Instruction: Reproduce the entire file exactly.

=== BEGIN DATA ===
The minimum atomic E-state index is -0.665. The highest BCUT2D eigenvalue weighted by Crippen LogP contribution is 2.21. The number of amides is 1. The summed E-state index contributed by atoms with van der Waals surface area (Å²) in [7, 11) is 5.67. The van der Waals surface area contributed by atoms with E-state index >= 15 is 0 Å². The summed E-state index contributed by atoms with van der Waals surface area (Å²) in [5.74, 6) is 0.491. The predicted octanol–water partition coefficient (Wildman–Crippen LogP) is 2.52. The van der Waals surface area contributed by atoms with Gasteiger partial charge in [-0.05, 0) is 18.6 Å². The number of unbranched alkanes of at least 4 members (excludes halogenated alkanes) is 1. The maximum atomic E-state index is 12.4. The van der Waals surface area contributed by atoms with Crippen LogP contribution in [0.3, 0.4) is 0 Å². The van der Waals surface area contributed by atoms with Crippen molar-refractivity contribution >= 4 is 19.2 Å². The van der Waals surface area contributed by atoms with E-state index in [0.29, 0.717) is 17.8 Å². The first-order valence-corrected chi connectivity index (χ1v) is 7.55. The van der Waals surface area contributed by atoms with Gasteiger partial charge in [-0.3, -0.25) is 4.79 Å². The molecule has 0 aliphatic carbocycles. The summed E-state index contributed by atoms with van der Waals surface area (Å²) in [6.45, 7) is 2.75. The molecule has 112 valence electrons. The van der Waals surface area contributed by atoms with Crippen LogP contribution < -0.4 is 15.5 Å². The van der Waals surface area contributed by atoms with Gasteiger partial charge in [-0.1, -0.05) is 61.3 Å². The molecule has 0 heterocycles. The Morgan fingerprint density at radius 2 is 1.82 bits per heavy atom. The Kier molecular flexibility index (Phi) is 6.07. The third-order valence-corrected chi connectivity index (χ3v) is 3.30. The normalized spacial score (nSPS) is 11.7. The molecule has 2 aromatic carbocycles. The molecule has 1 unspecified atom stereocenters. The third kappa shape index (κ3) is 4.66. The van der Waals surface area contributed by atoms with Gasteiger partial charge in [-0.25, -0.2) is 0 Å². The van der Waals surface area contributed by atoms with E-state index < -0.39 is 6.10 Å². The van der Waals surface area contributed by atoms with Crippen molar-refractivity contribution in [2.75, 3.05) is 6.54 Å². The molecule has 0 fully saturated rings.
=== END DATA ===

The minimum atomic E-state index is -0.665. The highest BCUT2D eigenvalue weighted by Crippen LogP contribution is 2.21. The number of amides is 1. The summed E-state index contributed by atoms with van der Waals surface area (Å²) in [7, 11) is 5.67. The van der Waals surface area contributed by atoms with E-state index >= 15 is 0 Å². The summed E-state index contributed by atoms with van der Waals surface area (Å²) in [5.74, 6) is 0.491. The predicted octanol–water partition coefficient (Wildman–Crippen LogP) is 2.52. The van der Waals surface area contributed by atoms with Gasteiger partial charge in [-0.05, 0) is 18.6 Å². The number of unbranched alkanes of at least 4 members (excludes halogenated alkanes) is 1. The maximum atomic E-state index is 12.4. The van der Waals surface area contributed by atoms with Crippen LogP contribution in [0.3, 0.4) is 0 Å². The van der Waals surface area contributed by atoms with Crippen molar-refractivity contribution >= 4 is 19.2 Å². The van der Waals surface area contributed by atoms with E-state index in [0.29, 0.717) is 17.8 Å². The first-order valence-corrected chi connectivity index (χ1v) is 7.55. The van der Waals surface area contributed by atoms with Gasteiger partial charge in [-0.3, -0.25) is 4.79 Å². The molecule has 0 aliphatic carbocycles. The summed E-state index contributed by atoms with van der Waals surface area (Å²) in [6.45, 7) is 2.75. The molecule has 112 valence electrons. The van der Waals surface area contributed by atoms with Crippen LogP contribution < -0.4 is 15.5 Å². The van der Waals surface area contributed by atoms with Gasteiger partial charge in [-0.1, -0.05) is 61.3 Å². The molecule has 0 heterocycles. The Morgan fingerprint density at radius 2 is 1.82 bits per heavy atom. The Kier molecular flexibility index (Phi) is 6.07. The third-order valence-corrected chi connectivity index (χ3v) is 3.30. The normalized spacial score (nSPS) is 11.7. The molecule has 2 aromatic carbocycles. The molecule has 1 unspecified atom stereocenters. The third kappa shape index (κ3) is 4.66. The van der Waals surface area contributed by atoms with Gasteiger partial charge in [-0.25, -0.2) is 0 Å². The van der Waals surface area contributed by atoms with E-state index < -0.39 is 6.10 Å². The van der Waals surface area contributed by atoms with Crippen molar-refractivity contribution in [2.75, 3.05) is 6.54 Å². The molecule has 0 fully saturated rings.